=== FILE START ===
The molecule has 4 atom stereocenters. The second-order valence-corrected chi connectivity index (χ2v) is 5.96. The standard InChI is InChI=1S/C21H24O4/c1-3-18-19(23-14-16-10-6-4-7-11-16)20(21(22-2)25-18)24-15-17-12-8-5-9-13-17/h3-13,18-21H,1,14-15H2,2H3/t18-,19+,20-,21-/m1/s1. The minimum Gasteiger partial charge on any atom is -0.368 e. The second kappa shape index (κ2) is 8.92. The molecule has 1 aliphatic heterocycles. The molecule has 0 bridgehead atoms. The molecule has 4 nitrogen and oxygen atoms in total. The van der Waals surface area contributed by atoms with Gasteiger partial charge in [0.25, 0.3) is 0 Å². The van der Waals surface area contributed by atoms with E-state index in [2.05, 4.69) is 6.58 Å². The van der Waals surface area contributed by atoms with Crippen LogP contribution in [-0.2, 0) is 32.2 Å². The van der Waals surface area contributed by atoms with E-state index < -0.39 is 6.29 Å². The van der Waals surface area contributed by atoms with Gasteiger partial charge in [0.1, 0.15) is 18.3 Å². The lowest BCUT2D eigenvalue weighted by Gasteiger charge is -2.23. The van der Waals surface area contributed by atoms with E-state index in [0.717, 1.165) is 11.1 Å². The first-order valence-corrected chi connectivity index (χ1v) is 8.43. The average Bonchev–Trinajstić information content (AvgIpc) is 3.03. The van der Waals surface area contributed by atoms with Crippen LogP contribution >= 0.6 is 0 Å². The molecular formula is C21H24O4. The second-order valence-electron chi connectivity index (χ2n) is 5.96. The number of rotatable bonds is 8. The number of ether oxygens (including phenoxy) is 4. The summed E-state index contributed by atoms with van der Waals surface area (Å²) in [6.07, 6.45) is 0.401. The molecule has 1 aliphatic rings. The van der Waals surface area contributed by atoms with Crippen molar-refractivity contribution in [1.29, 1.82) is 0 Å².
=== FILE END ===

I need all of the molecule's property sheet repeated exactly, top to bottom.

The molecule has 4 atom stereocenters. The second-order valence-corrected chi connectivity index (χ2v) is 5.96. The standard InChI is InChI=1S/C21H24O4/c1-3-18-19(23-14-16-10-6-4-7-11-16)20(21(22-2)25-18)24-15-17-12-8-5-9-13-17/h3-13,18-21H,1,14-15H2,2H3/t18-,19+,20-,21-/m1/s1. The minimum Gasteiger partial charge on any atom is -0.368 e. The second kappa shape index (κ2) is 8.92. The molecule has 1 aliphatic heterocycles. The molecule has 0 bridgehead atoms. The molecule has 4 nitrogen and oxygen atoms in total. The van der Waals surface area contributed by atoms with Gasteiger partial charge in [0.25, 0.3) is 0 Å². The van der Waals surface area contributed by atoms with E-state index in [2.05, 4.69) is 6.58 Å². The van der Waals surface area contributed by atoms with Crippen LogP contribution in [-0.2, 0) is 32.2 Å². The van der Waals surface area contributed by atoms with E-state index < -0.39 is 6.29 Å². The van der Waals surface area contributed by atoms with Gasteiger partial charge in [0.1, 0.15) is 18.3 Å². The lowest BCUT2D eigenvalue weighted by Gasteiger charge is -2.23. The van der Waals surface area contributed by atoms with E-state index in [0.717, 1.165) is 11.1 Å². The first-order valence-corrected chi connectivity index (χ1v) is 8.43. The average Bonchev–Trinajstić information content (AvgIpc) is 3.03. The van der Waals surface area contributed by atoms with Crippen LogP contribution >= 0.6 is 0 Å². The molecular formula is C21H24O4. The second-order valence-electron chi connectivity index (χ2n) is 5.96. The number of rotatable bonds is 8. The number of ether oxygens (including phenoxy) is 4. The summed E-state index contributed by atoms with van der Waals surface area (Å²) in [6.07, 6.45) is 0.401. The molecule has 1 aliphatic rings. The van der Waals surface area contributed by atoms with Crippen molar-refractivity contribution in [1.29, 1.82) is 0 Å².